Inspect your backups to verify that they maintain their integrity.
Secure you backups and keep them independent from the networks and computers they are backing up.
Cybercriminals trick your staff into installing dangerous software.
One of the most popular cybercrime tactics is to trick users into downloading malware, under the assumption it’s a type of software they need.
This could be hidden in a large downloaded file that users may think is a work program, a video game, or even a mobile app.
This is further reason why you need an Acceptable Use policy and content filter in place on work devices. These types of measures will protect you against your unsuspecting employees.
Cybercriminals trick your staff with phishing emails.
A popular cybercrime tactic among hackers today is “phishing” – a method in which they send fraudulent emails that appear to be from reputable sources in order to get recipients to reveal sensitive information and execute significant financial transfers.
It’s more effective than you might assume. That’s why the rate of phishing attacks increased by 65% in recent years – businesses keep making it easy for cybercriminals to get away with.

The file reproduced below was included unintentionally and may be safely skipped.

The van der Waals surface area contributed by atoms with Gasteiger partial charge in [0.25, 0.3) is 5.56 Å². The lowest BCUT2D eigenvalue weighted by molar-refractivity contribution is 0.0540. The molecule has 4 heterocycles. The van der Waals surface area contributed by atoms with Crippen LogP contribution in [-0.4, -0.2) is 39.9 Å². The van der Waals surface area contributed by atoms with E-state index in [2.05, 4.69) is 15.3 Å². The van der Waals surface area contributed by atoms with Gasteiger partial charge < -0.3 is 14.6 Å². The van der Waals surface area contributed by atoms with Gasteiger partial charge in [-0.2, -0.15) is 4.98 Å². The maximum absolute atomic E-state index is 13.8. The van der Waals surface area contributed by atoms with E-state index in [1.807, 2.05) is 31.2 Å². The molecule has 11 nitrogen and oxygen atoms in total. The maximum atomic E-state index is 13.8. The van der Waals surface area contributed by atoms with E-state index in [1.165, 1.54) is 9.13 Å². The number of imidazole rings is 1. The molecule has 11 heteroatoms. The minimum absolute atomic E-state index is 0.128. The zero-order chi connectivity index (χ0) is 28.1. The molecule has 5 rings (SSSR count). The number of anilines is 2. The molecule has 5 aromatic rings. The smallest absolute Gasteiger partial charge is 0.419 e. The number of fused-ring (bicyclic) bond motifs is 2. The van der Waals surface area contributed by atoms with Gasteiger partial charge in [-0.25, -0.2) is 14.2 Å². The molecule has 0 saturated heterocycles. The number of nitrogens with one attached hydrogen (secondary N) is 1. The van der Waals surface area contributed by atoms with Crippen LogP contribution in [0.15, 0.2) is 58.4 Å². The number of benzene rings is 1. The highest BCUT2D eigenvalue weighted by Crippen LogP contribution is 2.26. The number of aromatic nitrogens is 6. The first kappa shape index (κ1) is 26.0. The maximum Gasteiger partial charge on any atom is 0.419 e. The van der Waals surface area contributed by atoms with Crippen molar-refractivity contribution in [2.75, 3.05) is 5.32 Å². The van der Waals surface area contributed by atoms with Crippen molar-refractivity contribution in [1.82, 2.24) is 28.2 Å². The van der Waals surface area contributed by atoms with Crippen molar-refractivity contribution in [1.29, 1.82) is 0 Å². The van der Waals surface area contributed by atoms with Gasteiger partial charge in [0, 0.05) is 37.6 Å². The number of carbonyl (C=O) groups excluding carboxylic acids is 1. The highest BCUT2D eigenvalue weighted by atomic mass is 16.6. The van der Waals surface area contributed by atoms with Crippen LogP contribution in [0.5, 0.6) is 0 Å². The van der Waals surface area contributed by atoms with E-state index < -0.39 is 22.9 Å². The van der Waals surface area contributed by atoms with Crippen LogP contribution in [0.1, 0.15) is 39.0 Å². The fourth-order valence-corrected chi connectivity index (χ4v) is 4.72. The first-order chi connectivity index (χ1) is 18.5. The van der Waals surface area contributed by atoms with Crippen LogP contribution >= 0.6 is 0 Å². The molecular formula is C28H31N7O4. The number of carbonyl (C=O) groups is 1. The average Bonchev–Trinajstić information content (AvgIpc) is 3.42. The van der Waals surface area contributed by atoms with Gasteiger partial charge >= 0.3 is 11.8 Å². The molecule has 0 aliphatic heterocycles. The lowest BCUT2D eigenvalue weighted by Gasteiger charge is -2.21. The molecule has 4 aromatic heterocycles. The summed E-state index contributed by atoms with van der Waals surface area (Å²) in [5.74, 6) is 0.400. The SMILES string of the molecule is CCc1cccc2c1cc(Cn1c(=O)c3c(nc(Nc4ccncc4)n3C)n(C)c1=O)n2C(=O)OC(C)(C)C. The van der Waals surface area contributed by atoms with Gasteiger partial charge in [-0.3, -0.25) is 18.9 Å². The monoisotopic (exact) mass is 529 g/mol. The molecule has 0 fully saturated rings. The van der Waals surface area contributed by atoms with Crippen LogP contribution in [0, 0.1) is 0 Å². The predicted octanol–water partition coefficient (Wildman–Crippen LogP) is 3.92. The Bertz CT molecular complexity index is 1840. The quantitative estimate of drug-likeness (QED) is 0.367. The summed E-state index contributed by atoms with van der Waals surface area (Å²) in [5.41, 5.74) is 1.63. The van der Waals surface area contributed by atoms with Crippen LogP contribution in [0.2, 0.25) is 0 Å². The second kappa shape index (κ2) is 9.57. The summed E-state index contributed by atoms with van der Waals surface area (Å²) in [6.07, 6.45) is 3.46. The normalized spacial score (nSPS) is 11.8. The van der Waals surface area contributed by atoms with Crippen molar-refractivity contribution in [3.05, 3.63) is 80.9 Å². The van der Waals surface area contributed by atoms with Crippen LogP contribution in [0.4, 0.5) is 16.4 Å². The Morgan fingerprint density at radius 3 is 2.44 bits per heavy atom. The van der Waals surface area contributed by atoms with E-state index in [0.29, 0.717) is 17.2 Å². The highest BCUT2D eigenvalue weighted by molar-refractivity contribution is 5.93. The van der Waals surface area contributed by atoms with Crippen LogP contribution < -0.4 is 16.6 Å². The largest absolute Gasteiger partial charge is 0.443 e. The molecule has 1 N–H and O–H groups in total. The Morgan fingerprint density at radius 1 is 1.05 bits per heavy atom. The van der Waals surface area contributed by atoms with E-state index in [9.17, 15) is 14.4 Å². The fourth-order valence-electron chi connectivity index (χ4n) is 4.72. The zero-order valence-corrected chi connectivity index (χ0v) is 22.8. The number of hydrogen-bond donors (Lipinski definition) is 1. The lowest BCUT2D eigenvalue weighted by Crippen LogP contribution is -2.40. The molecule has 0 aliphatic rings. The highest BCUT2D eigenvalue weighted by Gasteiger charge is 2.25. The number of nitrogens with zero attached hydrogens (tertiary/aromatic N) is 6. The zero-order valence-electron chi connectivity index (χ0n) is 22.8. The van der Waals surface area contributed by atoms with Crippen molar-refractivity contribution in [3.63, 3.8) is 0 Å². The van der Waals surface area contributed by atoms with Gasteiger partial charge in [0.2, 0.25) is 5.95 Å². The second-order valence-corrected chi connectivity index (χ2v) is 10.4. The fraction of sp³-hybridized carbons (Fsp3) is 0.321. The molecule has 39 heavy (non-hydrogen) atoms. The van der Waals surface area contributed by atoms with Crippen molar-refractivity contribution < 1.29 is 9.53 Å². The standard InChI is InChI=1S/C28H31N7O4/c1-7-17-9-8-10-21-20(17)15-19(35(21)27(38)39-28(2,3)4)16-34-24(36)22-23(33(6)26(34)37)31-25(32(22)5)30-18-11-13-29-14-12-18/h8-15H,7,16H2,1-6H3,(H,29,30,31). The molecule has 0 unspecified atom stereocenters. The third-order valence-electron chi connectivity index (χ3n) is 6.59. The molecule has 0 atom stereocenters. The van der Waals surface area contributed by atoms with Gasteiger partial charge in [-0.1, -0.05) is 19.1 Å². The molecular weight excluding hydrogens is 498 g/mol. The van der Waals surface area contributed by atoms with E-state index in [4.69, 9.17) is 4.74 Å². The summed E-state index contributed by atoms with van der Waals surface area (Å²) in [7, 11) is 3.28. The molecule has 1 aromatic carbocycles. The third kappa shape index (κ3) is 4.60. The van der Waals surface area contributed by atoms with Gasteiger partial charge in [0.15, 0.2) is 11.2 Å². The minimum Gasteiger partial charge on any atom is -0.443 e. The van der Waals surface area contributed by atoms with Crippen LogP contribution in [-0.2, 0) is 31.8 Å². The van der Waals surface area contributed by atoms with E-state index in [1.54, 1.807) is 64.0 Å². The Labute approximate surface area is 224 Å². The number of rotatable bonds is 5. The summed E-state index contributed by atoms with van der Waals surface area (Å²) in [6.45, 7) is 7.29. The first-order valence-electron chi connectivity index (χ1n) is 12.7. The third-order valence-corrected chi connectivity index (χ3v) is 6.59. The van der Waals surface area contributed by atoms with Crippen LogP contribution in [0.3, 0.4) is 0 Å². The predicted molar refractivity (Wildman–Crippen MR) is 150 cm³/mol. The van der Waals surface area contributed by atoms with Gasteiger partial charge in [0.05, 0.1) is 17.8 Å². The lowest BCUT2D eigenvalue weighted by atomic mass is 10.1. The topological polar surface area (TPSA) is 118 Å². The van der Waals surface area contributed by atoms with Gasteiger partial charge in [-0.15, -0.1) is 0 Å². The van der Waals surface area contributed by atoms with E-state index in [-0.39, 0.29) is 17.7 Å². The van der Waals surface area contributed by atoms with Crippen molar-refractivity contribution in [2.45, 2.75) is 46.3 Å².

Share these key tips with your employees to make sure they know how to spot a phishing attempt:
Incorrect Domain: Before even taking a look at the body of the message, check out the domain in the sender’s address. Maybe they claim to be from your bank, or a big name company – but talk is cheap.It’s much more difficult to spoof an actual domain name, and so it’s more common to see domains that are closer, but not 100% correct. If it seems fishy, it probably is.
Suspicious Links: Always be sure to hover your mouse over a link in an email before clicking it. That allows you to see where it actually leads. While it may look harmless, the actual URL may show otherwise, so always look, and rarely click.
Spelling and Grammar: Modern cybersecurity awareness comes down to paying attention to the details. When reading a suspicious email, keep an eye out for any typos or glaring errors. Whereas legitimate messages from your bank or vendors would be properly edited, phishing emails are notorious for basic spelling and grammatical mistakes.
Specificity: Another point to consider is how vague the email is. Whereas legitimate senders will likely have your information already (such as your first name) and will use it in the salutation, scammers will often employ vaguer terminology, such as “Valued Customer” – this allows them to use the same email for multiple targets in a mass attack.